This is a short tutorial to show a way to distort an image in a very controlled way and similar to Photoshop’s puppet warp feature. Using any kind of modelling program with UV-features you can easily apply your not-yet-tiling texture, distort it to tile properly and bake the result to another image file.
I hope this tutorial is helpful for everyone who does not have photoshop (as gimp has no such feature, I believe) and even also for those who have PS but are maybe not satisfied with how the puppet warp works.
You will need to have basic understanding of applying materials and textures to objects in blender as well as UV-unwrapping and simple baking of textures from mesh to mesh. I don’t explain them here as there are covered multiple times in tutorials and posts on the net.
I will use the following texture as an example (its from the tiles section at cgtextures.com).
(only 3 attachments allowed, hence the link…)
Start with creating a mesh that represents the structure of your texture. In this case I simply recreated a simple representation of the tiles in my image. I modelled a very simple representation of every tile in my image that I want to have in my final texture. Make sure that your mesh is square in its outline to get a texture that tiles in two directions.
Apply a new material and add an image texture with UV mapping. In any image editing program cut out a more or less square part out of your texture that contains all elements that you want to have in your final texture.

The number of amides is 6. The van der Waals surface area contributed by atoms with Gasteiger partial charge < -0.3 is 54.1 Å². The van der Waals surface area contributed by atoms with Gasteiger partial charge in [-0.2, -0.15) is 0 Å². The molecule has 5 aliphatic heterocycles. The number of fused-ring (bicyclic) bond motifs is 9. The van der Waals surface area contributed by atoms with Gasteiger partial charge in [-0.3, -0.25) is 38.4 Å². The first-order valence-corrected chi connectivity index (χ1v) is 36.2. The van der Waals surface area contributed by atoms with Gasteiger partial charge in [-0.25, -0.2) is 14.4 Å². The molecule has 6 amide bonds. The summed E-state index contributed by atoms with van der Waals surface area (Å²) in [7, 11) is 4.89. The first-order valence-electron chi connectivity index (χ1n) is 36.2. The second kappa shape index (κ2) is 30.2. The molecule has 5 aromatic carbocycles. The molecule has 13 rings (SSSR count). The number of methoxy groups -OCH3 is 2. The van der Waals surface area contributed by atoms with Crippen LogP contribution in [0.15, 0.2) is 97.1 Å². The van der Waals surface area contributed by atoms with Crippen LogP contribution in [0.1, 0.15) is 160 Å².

Then unwrap your mesh. Make sure that you get as less distortion in your UVs as possible (use conformal unwrapping or project from view). My mesh looks like this:
Note, that I have added vertices at every position where a tile is going to reach the end of the texture plane.
Load your cropped image to your UV-window and edit your UVs: Start with dragging the UV vertices of the outer border of your mesh to match the respective position of your image. In my case I move the vertices to the seams between the tiles. You probably want to adjust the adjacent UV verts as well to reduce obvious distortion in your texture. Inside your mesh, the UV-verts do not have to match the texture completely. In fact, little irregularities make your texture more believable.
This is how my UVs look after adjusting:
Finally bake the resulting UVed image as a new image file. Use a simple plane mesh to bake from your inital plane with your material. Unwrap the new plane and create a new image for it. Then, in the bake menu, choose the ‘Textures’ option and bake. The resulting image is perfectly aligned in itself to tile. You will have to paint color seams out of course.
This is my result. As you will see when you try , it tiles perfectly, apart from color differences.
I hope this helps some of you as much as it did help me.